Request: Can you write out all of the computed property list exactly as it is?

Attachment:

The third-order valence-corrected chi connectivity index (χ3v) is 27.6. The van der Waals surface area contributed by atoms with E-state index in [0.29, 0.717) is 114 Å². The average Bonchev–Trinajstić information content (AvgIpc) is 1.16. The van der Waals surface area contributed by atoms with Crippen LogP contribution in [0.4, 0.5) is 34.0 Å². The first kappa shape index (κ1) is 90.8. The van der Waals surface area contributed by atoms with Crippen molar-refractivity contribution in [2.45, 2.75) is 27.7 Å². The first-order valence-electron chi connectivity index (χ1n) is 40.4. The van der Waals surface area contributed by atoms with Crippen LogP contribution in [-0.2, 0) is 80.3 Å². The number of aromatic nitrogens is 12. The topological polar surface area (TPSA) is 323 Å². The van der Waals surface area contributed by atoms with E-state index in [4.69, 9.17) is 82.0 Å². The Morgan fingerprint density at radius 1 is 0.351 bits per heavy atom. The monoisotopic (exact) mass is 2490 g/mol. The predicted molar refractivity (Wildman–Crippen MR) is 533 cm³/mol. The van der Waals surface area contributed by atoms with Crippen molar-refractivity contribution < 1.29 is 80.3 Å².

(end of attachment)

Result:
The third-order valence-corrected chi connectivity index (χ3v) is 27.6. The van der Waals surface area contributed by atoms with E-state index in [0.29, 0.717) is 114 Å². The average Bonchev–Trinajstić information content (AvgIpc) is 1.16. The van der Waals surface area contributed by atoms with Crippen LogP contribution in [0.4, 0.5) is 34.0 Å². The first kappa shape index (κ1) is 90.8. The van der Waals surface area contributed by atoms with Crippen molar-refractivity contribution in [2.45, 2.75) is 27.7 Å². The first-order valence-electron chi connectivity index (χ1n) is 40.4. The van der Waals surface area contributed by atoms with Crippen LogP contribution in [-0.2, 0) is 80.3 Å². The number of aromatic nitrogens is 12. The topological polar surface area (TPSA) is 323 Å². The van der Waals surface area contributed by atoms with E-state index in [4.69, 9.17) is 82.0 Å². The Morgan fingerprint density at radius 1 is 0.351 bits per heavy atom. The monoisotopic (exact) mass is 2490 g/mol. The predicted molar refractivity (Wildman–Crippen MR) is 533 cm³/mol. The van der Waals surface area contributed by atoms with Crippen molar-refractivity contribution < 1.29 is 80.3 Å².